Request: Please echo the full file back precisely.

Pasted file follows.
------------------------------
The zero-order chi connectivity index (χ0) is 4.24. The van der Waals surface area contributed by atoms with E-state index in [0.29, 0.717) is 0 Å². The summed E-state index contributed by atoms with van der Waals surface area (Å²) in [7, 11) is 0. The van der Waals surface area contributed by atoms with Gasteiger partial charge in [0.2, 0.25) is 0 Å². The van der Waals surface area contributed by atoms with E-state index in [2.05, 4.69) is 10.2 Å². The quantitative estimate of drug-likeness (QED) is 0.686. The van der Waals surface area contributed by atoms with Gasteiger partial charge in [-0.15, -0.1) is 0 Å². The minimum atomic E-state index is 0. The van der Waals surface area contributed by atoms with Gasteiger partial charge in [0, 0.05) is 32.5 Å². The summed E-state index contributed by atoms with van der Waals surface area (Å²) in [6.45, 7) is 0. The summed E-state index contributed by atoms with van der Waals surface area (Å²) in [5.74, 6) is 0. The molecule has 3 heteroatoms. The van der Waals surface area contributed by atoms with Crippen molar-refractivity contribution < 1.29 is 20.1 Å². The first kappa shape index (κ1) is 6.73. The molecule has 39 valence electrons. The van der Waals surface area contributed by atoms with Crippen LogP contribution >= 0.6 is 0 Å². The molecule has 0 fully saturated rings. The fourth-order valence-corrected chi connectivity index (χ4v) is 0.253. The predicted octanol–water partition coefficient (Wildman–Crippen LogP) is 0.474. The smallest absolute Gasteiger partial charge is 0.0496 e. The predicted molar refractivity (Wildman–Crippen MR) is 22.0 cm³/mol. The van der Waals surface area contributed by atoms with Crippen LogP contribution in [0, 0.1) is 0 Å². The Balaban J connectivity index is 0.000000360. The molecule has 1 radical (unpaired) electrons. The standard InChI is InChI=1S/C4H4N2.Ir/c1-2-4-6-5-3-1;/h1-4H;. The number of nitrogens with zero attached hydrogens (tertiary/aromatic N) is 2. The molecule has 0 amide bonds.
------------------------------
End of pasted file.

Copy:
The zero-order chi connectivity index (χ0) is 4.24. The van der Waals surface area contributed by atoms with E-state index in [0.29, 0.717) is 0 Å². The summed E-state index contributed by atoms with van der Waals surface area (Å²) in [7, 11) is 0. The van der Waals surface area contributed by atoms with Gasteiger partial charge in [0.2, 0.25) is 0 Å². The van der Waals surface area contributed by atoms with E-state index in [2.05, 4.69) is 10.2 Å². The quantitative estimate of drug-likeness (QED) is 0.686. The van der Waals surface area contributed by atoms with Gasteiger partial charge in [-0.15, -0.1) is 0 Å². The minimum atomic E-state index is 0. The van der Waals surface area contributed by atoms with Gasteiger partial charge in [0, 0.05) is 32.5 Å². The summed E-state index contributed by atoms with van der Waals surface area (Å²) in [6.45, 7) is 0. The summed E-state index contributed by atoms with van der Waals surface area (Å²) in [5.74, 6) is 0. The molecule has 3 heteroatoms. The van der Waals surface area contributed by atoms with Crippen molar-refractivity contribution < 1.29 is 20.1 Å². The first kappa shape index (κ1) is 6.73. The molecule has 39 valence electrons. The van der Waals surface area contributed by atoms with Crippen LogP contribution >= 0.6 is 0 Å². The molecule has 0 fully saturated rings. The fourth-order valence-corrected chi connectivity index (χ4v) is 0.253. The predicted octanol–water partition coefficient (Wildman–Crippen LogP) is 0.474. The smallest absolute Gasteiger partial charge is 0.0496 e. The predicted molar refractivity (Wildman–Crippen MR) is 22.0 cm³/mol. The van der Waals surface area contributed by atoms with Crippen LogP contribution in [0, 0.1) is 0 Å². The Balaban J connectivity index is 0.000000360. The molecule has 1 radical (unpaired) electrons. The standard InChI is InChI=1S/C4H4N2.Ir/c1-2-4-6-5-3-1;/h1-4H;. The number of nitrogens with zero attached hydrogens (tertiary/aromatic N) is 2. The molecule has 0 amide bonds.